Combination metformin, Invokana reduces HbA1c, body weight
In drug-naive patients with type 2 diabetes, a combination of Invokana and metformin was more effective than monotherapy with either drug, according to recent findings.
Researchers also found Invokana (canagliflozin, Janssen) monotherapy noninferior to metformin monotherapy.
Julio Rosenstock, MD, director of the Dallas Diabetes and Endocrine Center at Medical City, and colleagues evaluated data from a phase 3 study conducted at 158 centers in 12 countries from May 2013 to December 2014 on 1,186 drug-naive patients (mean age, 54.9 years) with type 2 diabetes (mean duration, 3.3 years) to determine the safety and efficacy of therapy with the sodium-glucose cotransporter 2 inhibitor canagliflozin combined with metformin or monotherapy with each drug.
Participants were randomly assigned 100 mg canagliflozin plus metformin (n = 237), 300 mg canagliflozin plus metformin (n = 237), 100 mg canagliflozin (n = 237), 300 mg canagliflozin (n = 238) or metformin (n = 237).
Greater reductions in HbA1c were found with the combination therapies compared with metformin alone and canagliflozin alone (P = .001 for all). At week 26, compared with metformin alone, more participants had HbA1c less than 7% in the canagliflozin 100 mg plus metformin group (P = .027) and the canagliflozin 300 mg plus metformin group (P = .016). Compared with metformin alone, significant reductions in body weight were found in the combination therapy groups (P = .001 for both).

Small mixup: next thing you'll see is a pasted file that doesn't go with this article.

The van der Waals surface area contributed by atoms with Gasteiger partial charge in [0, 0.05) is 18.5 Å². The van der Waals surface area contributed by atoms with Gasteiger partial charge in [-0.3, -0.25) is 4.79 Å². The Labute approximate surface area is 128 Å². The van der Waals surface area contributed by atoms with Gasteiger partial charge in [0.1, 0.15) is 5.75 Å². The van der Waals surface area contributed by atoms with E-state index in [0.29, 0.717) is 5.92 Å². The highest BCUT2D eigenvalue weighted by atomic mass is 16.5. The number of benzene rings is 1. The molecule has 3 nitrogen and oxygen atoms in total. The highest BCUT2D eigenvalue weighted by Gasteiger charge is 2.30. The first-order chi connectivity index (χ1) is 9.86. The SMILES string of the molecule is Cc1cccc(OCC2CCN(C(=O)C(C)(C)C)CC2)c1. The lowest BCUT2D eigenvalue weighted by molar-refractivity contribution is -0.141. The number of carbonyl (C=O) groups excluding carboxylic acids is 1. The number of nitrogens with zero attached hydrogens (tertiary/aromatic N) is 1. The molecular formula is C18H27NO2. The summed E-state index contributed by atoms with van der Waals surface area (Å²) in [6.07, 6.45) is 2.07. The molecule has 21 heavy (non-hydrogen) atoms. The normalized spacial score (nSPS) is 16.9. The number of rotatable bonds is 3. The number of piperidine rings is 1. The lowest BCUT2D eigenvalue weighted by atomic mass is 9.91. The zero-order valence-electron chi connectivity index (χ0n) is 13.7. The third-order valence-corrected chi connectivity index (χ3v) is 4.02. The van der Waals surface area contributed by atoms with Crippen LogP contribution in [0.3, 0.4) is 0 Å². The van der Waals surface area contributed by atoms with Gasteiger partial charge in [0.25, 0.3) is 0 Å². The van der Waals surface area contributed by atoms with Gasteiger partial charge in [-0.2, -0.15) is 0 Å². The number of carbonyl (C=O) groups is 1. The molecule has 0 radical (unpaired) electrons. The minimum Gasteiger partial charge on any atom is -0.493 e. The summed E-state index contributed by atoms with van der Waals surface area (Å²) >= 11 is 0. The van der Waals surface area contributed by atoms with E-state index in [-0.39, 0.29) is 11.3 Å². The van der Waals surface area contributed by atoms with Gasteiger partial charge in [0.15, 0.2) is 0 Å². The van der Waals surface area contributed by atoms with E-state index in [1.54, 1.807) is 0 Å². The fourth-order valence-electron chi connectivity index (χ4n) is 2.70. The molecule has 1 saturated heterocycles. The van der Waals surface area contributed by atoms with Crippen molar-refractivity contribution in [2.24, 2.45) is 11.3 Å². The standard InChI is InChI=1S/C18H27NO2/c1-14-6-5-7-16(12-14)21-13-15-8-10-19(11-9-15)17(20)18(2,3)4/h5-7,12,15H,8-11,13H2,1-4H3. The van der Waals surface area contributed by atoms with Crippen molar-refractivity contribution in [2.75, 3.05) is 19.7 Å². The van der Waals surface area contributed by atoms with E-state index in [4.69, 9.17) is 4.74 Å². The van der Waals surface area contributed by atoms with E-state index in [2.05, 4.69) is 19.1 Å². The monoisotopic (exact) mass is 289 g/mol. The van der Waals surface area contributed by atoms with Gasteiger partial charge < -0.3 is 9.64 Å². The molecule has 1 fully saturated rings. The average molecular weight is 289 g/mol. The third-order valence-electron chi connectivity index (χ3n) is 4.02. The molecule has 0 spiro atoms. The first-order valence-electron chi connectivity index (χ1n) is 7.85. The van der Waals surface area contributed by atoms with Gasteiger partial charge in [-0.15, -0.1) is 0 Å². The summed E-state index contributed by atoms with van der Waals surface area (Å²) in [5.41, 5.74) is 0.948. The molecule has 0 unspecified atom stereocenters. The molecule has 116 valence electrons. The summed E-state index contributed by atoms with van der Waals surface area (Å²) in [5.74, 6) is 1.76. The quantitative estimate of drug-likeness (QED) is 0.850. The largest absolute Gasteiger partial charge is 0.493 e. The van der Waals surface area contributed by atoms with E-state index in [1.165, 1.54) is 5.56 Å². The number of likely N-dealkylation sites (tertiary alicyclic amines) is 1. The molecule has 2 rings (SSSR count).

Serious adverse events were low across all groups ( 3%).
“[Canagliflozin 100 mg] and [canagliflozin 300 mg] in combination with [metformin] provided significantly greater reductions in HbA1c and body weight compared with monotherapy with [metformin], [canagliflozin 100 mg] or [canagliflozin 300 mg], with a tolerability profile consistent with the respective monotherapies,” the researchers wrote. “In addition, [canagliflozin 100 mg] and [canagliflozin 300 mg] monotherapy provided comparable HbA1c reductions and greater weight loss compared with [metformin] monotherapy.” – by Amber Cox
Disclosure: Rosenstock reports serving on scientific advisory boards and receiving honoraria or consulting fees from AstraZeneca, Boehringer Ingelheim, Bristol-Myers Squibb, Eli Lilly, Janssen, Lexicon, Merck and Pfizer. Please see the full study for a list of all other authors’ relevant financial disclosures.